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When Hollywood Ruled The Skies - Volumes 1 through 4 by Bruce Oriss


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PostPosted: Mon Dec 17, 2007 2:02 pm 
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Location: Hinsdale IL
I THINK this is from an F4F Wildcat. I have seen it in cockpit photos, but I have also seen a 24 volt version without the Reserve scale.

This one is 12 volt. I want to make it work in my hot rod. Is there a maintenance book that I can look in for wiring? I can make the needles move by putting 12v to some of the pins in the amphenol plug, but I am not sure how Aircraft fuel senders work. Is it the same as automotive applications that vary the ground (neg) connection?

Thanks, Dave



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PostPosted: Mon Dec 17, 2007 6:01 pm 
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This gauge is listed as being used in the FM-2 in my General Electric fuel gauge guide. Not sure of the hook ups though.

Cheers,
Richard

Edit... sorry. This is not the gauge I thought it was. Went off the cuff, and should have checked. What is the part number it's 8DJ2-??? I don't have listings for all of these, but might still have something on it for you.

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PostPosted: Mon Dec 17, 2007 6:30 pm 
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Should be a minimum of three pins and a maximum of eight, depending on the internal design. Standard design practice was to use single wire sending units. Power to the gauge was fed through the indicator circuit and down to the sender. From there it went to ground. The senders were just big variable resistors that were controlled by float position via gear drives. For a minimal design the gauge would have the following:

Power
Lead to one sender
Lead to second sender.

If it was by chance a two wire design, then the ground would be provided by a return wire that would correspond to each indicator circuit. You would then have:

Power
Gauge ground
Lead to sender one
Return from sender one
Lead to sender two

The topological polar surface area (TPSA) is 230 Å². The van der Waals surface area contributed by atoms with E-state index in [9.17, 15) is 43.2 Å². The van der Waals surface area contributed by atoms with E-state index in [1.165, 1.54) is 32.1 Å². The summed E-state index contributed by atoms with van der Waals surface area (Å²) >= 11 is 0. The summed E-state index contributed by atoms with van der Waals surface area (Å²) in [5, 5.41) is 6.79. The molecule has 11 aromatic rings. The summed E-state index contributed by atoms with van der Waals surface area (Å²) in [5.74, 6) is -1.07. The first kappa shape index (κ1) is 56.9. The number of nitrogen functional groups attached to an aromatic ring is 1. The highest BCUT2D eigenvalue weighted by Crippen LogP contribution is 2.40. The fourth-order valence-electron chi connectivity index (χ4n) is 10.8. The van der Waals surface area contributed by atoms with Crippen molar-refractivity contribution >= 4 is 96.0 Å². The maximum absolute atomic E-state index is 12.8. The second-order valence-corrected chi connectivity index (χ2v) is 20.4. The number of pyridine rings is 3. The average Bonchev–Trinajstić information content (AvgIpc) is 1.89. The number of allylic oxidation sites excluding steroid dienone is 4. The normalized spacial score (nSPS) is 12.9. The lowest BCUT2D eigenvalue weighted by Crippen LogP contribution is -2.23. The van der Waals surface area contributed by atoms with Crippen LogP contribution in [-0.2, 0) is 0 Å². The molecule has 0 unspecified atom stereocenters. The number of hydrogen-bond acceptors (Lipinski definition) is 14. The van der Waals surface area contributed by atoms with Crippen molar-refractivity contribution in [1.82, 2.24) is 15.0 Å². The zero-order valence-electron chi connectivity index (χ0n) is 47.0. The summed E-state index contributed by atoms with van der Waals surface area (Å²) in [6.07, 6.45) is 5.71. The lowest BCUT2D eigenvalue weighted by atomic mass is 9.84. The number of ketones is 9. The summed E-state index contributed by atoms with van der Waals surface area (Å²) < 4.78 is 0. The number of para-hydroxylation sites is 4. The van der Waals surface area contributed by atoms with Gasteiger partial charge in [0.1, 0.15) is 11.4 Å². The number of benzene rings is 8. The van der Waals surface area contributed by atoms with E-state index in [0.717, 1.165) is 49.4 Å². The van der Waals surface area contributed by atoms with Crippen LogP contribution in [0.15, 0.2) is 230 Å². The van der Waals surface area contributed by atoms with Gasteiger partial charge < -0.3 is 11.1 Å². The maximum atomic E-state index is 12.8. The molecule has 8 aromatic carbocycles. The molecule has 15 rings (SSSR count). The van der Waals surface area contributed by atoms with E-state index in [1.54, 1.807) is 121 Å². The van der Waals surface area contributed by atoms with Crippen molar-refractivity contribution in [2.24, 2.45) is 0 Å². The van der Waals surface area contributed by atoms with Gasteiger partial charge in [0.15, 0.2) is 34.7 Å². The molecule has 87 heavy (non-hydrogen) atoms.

Return from sender two

In the case of a lighted gauge, add either one or two more leads, providing the circuit for the internal lighting, or, in the case of some instruments, there was a completely independent circuit with a bulb that plugged into the gauge case.

You might have to get you a little DC to DC converter to power it, and a resistor for current limiting, depending on the required current draw to drive the indicators to full deflection with any accuracy. If you can find a small 10 turn pot that is about the same value as the sender you are going to use, it would be easy to test it on the bench. You might need to do some load adjustment to make it work right.


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PostPosted: Tue Dec 18, 2007 10:17 am 
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Joined: Thu Jul 12, 2007 12:38 pm
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Location: Hinsdale IL
Thanks for the info guys. I will get the part number off of it tonight. It would be great to know what plane it came from for sure. Can't even think of how many cockpit photos I've looked at to find one with this gauge.

Armed with this info I will put it on the Frankenstein test bench and fire up the 3-ball generator. Maybe I can bring it life.

Thanks again. Dave


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PostPosted: Wed Dec 19, 2007 3:27 pm 
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Here are a couple shots from uscockpits.com that I found. I think they show the above dual gauge in a F4F and in an FM-2 layout.

Thanks Richard for checking the model number -8DJ2-LBC.

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